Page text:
The O Cho Dua-Hoang Cau road route was part of the city’s Belt Road No1 project costing VND642 billion ($30.5 million), including $25 million for site clearance.

However, the real amount for site clearance had been raised to VND743 billion ($35.3 million), making it the most expensive road in the country.

Although the city has opened the road for traffic, the installation of lighting systems, separators, painted lines, pipelines and trees is yet to be finalised.

VN exports face tough challenges

Low value adds, poor quality of exports and heavy dependence on raw material imports along with poor processing facilities and transportation were affecting the country’s export quality and efficiency.

Nguyen Thi Thu Hang, senior technical consultant at Export Potential Assessment (EPA), told a conference in Ha Noi yesterday that limited understanding about foreign markets and international trade issues and inadequate market information, poor supply chain and sector linkages as well as outdated production and processing technologies for export products were also problems plaguing the country’s exports.

EPA is the first major activity of the four-year “Decentralised Trade Support Services for Strengthening the International Competitiveness of Vietnamese Small and Medium-sized Enterprises” programme, being implemented nationally by the Trade Promotion Agency.

In order to deal with these issues, Hang emphasised on the importance of promoting the implementation of the State’s preferential policies in support industries to solve input material shortages.

Besides, to enhance linkages in supply chains to reduce cost, improving product quality and competitiveness of exports, diversifying export markets and accelerating trade promotion were also necessary, she said.

She added that improving the capacity of domestic enterprises in negotiating, contracting and getting international transactions reduced should be also included.

On his speech at the event, Deputy Minister of Industry and Trade Do Thang Hai said Viet Nam was attempting to increase exports of high-value goods while reducing shipments of raw materials abroad.

The country was also fostering its negotiations of Free Trade Agreements with foreign countries to expand export outlets, he said.

In the future, it was necessary to identify and assess products and services which had an export potential and then focus on accelerating exports of these goods, he noted.

According to a report which was also released at yesterday’s conference, the items with high export potentials in the short to medium terms were coffee, rubber and cassava along with pepper, garments and leather shoes. Seafood such as tuna and shrimp were also on the list. Electronics, textiles and garment, and wooden goods apart from bamboo and rattan products, were also items with high export potential. Tourism and labour were items on the list.

SBV approves new Construction Bank head

The State Bank of Viet Nam (SBV) has approved a new chairwoman and general director of the Viet Nam Construction Bank (VNCB).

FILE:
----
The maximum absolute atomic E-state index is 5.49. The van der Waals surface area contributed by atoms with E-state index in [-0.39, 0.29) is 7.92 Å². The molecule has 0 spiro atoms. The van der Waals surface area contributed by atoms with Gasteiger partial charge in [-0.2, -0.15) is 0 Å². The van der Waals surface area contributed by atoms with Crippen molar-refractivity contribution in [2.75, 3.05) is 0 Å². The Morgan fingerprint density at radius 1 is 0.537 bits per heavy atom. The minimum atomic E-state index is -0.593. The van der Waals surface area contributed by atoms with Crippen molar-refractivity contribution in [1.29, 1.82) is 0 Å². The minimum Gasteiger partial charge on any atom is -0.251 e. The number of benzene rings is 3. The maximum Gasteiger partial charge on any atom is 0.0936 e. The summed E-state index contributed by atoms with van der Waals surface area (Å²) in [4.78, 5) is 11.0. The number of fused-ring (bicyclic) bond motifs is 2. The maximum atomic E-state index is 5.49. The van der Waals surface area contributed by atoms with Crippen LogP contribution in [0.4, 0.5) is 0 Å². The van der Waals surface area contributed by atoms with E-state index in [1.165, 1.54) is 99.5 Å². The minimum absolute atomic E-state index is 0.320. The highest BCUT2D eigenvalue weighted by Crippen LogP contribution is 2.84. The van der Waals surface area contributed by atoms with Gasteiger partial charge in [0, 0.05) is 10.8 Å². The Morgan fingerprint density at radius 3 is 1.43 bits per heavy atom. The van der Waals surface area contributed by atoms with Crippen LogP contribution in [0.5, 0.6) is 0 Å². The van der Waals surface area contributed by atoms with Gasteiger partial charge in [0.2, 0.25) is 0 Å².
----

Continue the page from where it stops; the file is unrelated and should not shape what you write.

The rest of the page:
The decision follows the arrest and temporary detention of the bank’s three former senior officials on July 29.

The new chaiworman is Vu Bach Yen, who has been a member of VNCB’s executive board since February 2012 and is a major shareholder. Meanwhile, the bank’s Deputy General Director Dam Minh Duc, who was in charge of the bank’s operations in Ha Noi, is the new general director.

According to the Ministry of Public Security’s Investigation Police Agency, the three former officials were arrested on Tuesday for allegedly violating Viet Nam’s Penal Code’s Article 165.

The Article deals with deliberate acts against the State’s regulations on economic management, leading to serious consequences.

The arrested persons are Pham Cong Danh, 49, former chairman of VNCB; Phan Thanh Mai, 43, former member of VNCB’s executive board and general director; and Mai Huu Khuong, 31, former member of VNCB’s executive board, in charge of finance.

On Monday, a day before they were arrested, SBV announced that the three officials had been dismissed from VNCB’s service to ensure normal operations of the bank.

VNCB was established from the Trust Bank in May 2013. The Trust Bank was in operation for 23 years with a charter capital of VND3 trillion (US$142.85 million).

It’s reported that Mai, Danh and Khuong were elected members of VNCB’s executive board in February 2013. Then Mai was appointed as the bank’s general director.

Danh was also Thien Thanh Group Ltd Company’s chairman of the board of directors.

Thien Thanh Group Ltd Co is a subsidiary of the Thien Thanh Group, based in HCM City. Its businesses include construction materials, auto services, real estate, finance and hotels.

Meanwhile, Khuong was also chairman of the executive board of the Dai Viet Stock Company, while Mai was a member.

The case is being investigated further.

Pan Pacific stitches up tender for largest stake in Vinaseed

Pan Pacific Corporation (PAN) announced it has become Viet Nam National Seed Corporation’s (NSC) biggest shareholder after completing the tender offer for its shares.

According to its filing on the HCM City Stock Exchange yesterday, Pan Pacific has bought 4.63 million shares of Vinaseed, lower than the total 6.23 million shares it registered while buying.

PAN’s total holdings in the seed firm increased from 2.47 million shares to nearly 8.14 million shares, equivalent to 53.2 per cent of the firm’s stakes that makes NSC a PAN subsidiary.